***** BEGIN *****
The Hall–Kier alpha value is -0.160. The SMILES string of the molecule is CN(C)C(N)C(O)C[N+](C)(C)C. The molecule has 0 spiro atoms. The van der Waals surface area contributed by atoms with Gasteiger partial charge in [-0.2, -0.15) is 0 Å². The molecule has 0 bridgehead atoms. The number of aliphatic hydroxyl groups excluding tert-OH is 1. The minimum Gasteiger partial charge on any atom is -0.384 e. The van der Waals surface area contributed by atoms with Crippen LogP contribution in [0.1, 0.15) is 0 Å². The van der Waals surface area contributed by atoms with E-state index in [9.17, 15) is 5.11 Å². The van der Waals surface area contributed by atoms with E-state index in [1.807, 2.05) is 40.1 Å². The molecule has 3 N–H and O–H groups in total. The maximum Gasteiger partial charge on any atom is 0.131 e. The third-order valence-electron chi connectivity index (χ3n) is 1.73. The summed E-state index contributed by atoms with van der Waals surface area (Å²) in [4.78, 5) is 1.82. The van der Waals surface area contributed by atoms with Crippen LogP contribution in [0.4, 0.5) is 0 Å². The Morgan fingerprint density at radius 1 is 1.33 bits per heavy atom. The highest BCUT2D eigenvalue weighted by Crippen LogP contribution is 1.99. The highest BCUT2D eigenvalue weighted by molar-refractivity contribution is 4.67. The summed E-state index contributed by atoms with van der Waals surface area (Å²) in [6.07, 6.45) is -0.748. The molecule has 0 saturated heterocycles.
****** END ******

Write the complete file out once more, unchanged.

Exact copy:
The Hall–Kier alpha value is -0.160. The SMILES string of the molecule is CN(C)C(N)C(O)C[N+](C)(C)C. The molecule has 0 spiro atoms. The van der Waals surface area contributed by atoms with Gasteiger partial charge in [-0.2, -0.15) is 0 Å². The molecule has 0 bridgehead atoms. The number of aliphatic hydroxyl groups excluding tert-OH is 1. The minimum Gasteiger partial charge on any atom is -0.384 e. The van der Waals surface area contributed by atoms with Crippen LogP contribution in [0.1, 0.15) is 0 Å². The van der Waals surface area contributed by atoms with E-state index in [9.17, 15) is 5.11 Å². The van der Waals surface area contributed by atoms with E-state index in [1.807, 2.05) is 40.1 Å². The molecule has 3 N–H and O–H groups in total. The maximum Gasteiger partial charge on any atom is 0.131 e. The third-order valence-electron chi connectivity index (χ3n) is 1.73. The summed E-state index contributed by atoms with van der Waals surface area (Å²) in [4.78, 5) is 1.82. The van der Waals surface area contributed by atoms with Crippen LogP contribution in [0.4, 0.5) is 0 Å². The Morgan fingerprint density at radius 1 is 1.33 bits per heavy atom. The highest BCUT2D eigenvalue weighted by Crippen LogP contribution is 1.99. The highest BCUT2D eigenvalue weighted by molar-refractivity contribution is 4.67. The summed E-state index contributed by atoms with van der Waals surface area (Å²) in [6.07, 6.45) is -0.748. The molecule has 0 saturated heterocycles.